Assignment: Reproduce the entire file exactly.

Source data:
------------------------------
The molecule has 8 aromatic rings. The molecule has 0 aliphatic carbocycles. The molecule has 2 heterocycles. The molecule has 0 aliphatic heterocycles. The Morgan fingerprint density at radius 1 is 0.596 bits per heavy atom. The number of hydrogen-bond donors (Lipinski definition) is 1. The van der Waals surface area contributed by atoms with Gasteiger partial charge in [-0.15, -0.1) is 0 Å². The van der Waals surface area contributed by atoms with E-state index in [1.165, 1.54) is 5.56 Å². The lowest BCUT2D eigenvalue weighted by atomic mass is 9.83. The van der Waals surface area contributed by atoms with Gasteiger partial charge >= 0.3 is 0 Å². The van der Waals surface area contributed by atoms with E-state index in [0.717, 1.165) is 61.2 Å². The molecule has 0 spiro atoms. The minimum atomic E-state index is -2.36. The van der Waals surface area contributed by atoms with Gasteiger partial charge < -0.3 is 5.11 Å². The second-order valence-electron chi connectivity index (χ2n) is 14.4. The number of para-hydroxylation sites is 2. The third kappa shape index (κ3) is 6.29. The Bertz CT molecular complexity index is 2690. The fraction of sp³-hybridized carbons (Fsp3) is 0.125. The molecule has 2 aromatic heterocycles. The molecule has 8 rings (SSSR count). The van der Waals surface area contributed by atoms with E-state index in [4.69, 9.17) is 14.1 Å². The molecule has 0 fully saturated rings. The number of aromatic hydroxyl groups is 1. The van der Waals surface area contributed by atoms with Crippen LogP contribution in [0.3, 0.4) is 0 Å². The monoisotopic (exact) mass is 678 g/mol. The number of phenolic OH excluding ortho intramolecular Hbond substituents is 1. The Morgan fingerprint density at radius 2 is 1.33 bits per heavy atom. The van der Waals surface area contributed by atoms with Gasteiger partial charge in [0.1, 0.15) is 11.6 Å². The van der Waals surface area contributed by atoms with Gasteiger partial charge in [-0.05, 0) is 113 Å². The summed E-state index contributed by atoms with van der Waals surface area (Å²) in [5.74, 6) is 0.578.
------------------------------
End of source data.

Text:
The molecule has 8 aromatic rings. The molecule has 0 aliphatic carbocycles. The molecule has 2 heterocycles. The molecule has 0 aliphatic heterocycles. The Morgan fingerprint density at radius 1 is 0.596 bits per heavy atom. The number of hydrogen-bond donors (Lipinski definition) is 1. The van der Waals surface area contributed by atoms with Gasteiger partial charge in [-0.15, -0.1) is 0 Å². The van der Waals surface area contributed by atoms with E-state index in [1.165, 1.54) is 5.56 Å². The lowest BCUT2D eigenvalue weighted by atomic mass is 9.83. The van der Waals surface area contributed by atoms with Gasteiger partial charge >= 0.3 is 0 Å². The van der Waals surface area contributed by atoms with E-state index in [0.717, 1.165) is 61.2 Å². The molecule has 0 spiro atoms. The minimum atomic E-state index is -2.36. The van der Waals surface area contributed by atoms with Gasteiger partial charge < -0.3 is 5.11 Å². The second-order valence-electron chi connectivity index (χ2n) is 14.4. The number of para-hydroxylation sites is 2. The third kappa shape index (κ3) is 6.29. The Bertz CT molecular complexity index is 2690. The fraction of sp³-hybridized carbons (Fsp3) is 0.125. The molecule has 2 aromatic heterocycles. The molecule has 8 rings (SSSR count). The van der Waals surface area contributed by atoms with E-state index in [4.69, 9.17) is 14.1 Å². The molecule has 0 fully saturated rings. The number of aromatic hydroxyl groups is 1. The van der Waals surface area contributed by atoms with Crippen LogP contribution in [0.3, 0.4) is 0 Å². The monoisotopic (exact) mass is 678 g/mol. The number of phenolic OH excluding ortho intramolecular Hbond substituents is 1. The Morgan fingerprint density at radius 2 is 1.33 bits per heavy atom. The van der Waals surface area contributed by atoms with Gasteiger partial charge in [0.1, 0.15) is 11.6 Å². The van der Waals surface area contributed by atoms with Gasteiger partial charge in [-0.05, 0) is 113 Å². The summed E-state index contributed by atoms with van der Waals surface area (Å²) in [5.74, 6) is 0.578.